Captain Walker (Robert Powell) and his new wife Nora (Ann-Margret) enjoyed an idyllic marriage at first, but then events intervened that would drive them apart: World War Two. After stumbling through the ruins of Blitz-hit London, Walker was forced to say goodbye to his spouse and go off to war as a bomber pilot, and tragically he went missing in action. Nora was left pregnant and soon a widowed single mother, so had mixed feelings at the end of the conflict, but one summer she decided to take her child, Tommy (Barry Winch), to Bernie's Holiday Camp. There she would meet Frank (Oliver Reed), a defining influence in Tommy's life when he seduced his mother...
The Who's rock opera Tommy is possibly one of the most famous concept albums of all time, so this being the nineteen-seventies, a decade of experimentation, it was thought that Ken Russell would be just the chap to fashion a film from Pete Townshend's music. And in a way, he was the perfect choice as the result was noisy, colourful and most of all queasy, an ideally faithful adaptation that attempts, and to some extent succeeds, in overwhelming the audience with its barrage of sound and vision, aspects that are ironically denied its lead character for much of the film.
This is because Tommy is the deaf, dumb and blind kid who sure plays a mean pinball, and the reason he's struck so is that he witnesses Frank killing his father, who in this version hadn't died in the war but has made his way back home to burst in on his wife and her new partner. There's a scuffle and the Captain is killed - we never find out what happens to the body or if there are any police involved, it's just a plot point like so many that stand without believable implications. This can be excused as the rock opera works in a heightened level of reality, and every story element is there to keep us hurtling towards the next song.
Tommy grows up fast, as by the time he's supposedly a teenager, he's played by Roger Daltrey who looks the same age as Nora and Frank. A certain suspension of disbelief is necessary, but you couldn't have the film without Daltrey in the lead role I guess. He's not the only music star to appear, as the movie is littered with guest stars: Eric Clapton appears as a plot-foreshadowing evangelist who fails to heal Tommy at the feet of a Marilyn Monroe effigy, Jack Nicholson - singing (in tune) in an English accent - is a doctor with similar lack of success, Elton John sings "Pinball Wizard" with enormous boots on and Tina Turner is the Acid Queen who takes Tommy on a nightmarish trip.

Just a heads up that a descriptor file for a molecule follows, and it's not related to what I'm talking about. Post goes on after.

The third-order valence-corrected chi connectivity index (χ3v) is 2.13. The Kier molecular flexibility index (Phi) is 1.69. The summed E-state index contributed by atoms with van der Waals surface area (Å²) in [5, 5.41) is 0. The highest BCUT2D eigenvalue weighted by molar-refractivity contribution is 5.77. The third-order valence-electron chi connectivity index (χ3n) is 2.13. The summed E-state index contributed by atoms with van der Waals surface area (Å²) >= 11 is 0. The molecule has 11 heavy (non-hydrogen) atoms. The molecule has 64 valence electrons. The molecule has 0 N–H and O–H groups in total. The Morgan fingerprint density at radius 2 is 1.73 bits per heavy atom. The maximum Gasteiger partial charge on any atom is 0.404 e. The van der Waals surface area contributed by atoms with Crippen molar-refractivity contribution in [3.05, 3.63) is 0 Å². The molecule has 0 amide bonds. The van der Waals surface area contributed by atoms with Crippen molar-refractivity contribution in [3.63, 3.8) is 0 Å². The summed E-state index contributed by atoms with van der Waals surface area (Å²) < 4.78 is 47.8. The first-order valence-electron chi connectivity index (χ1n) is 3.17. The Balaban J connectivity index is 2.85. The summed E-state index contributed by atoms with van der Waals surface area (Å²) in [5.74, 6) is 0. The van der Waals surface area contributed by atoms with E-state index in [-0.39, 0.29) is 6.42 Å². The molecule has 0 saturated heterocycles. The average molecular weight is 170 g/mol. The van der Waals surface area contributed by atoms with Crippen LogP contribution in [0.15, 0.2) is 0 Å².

How you separate that particular nightmarish trip from the tone of the rest of the film is up to you, as overall there's something inescapably headachey about the whole project. Excess was probably the only way to match the music, and it is vivid and memorable throughout, yet could you honestly say you were enjoying yourself? Humour is present, but it's of the nature of Keith Moon enthusiastically performing the pederast Uncle Ernie part, i.e., more offputting than funny. Spectacle is the order of the day, as for example we see Ann-Margret swamped in baked beans spouting from a television set once Tommy makes it big as a celebrity. What Townshend and Russell are saying about the cult of personality as Tommy becomes an evangelist himself, complete with his own holiday camp, is unclear and you're left impressed by the staging, if probably not too keen on sitting through the film again in a hurry. It wears you out.
It was trips to the cinema with his mother that made British director, writer and producer Ken Russell a lifelong film fan and this developed into making his own short films. From there, he directed dramas on famous composers for the BBC, and was soon making his own features.
After the seventies, which he ended with the biopic Valentino, his popularity declined somewhat with Altered States suffering production difficulties and later projects difficult to get off the ground. Nevertheless, he directed Crimes of Passion, Gothic, Salome's Last Dance, cult horror Lair of the White Worm and The Rainbow in the eighties, but the nineties and beyond saw more erratic output, with many short films that went largely unseen, although a UK TV series of Lady Chatterley was a success. At the age of 79 he appeared on reality TV show Celebrity Big Brother but walked out after a few days. Russell was one of Britain's most distinctive talents, and his way of going passionately over the top was endearing and audacious, while he rarely lost sight of his stories' emotional aspects.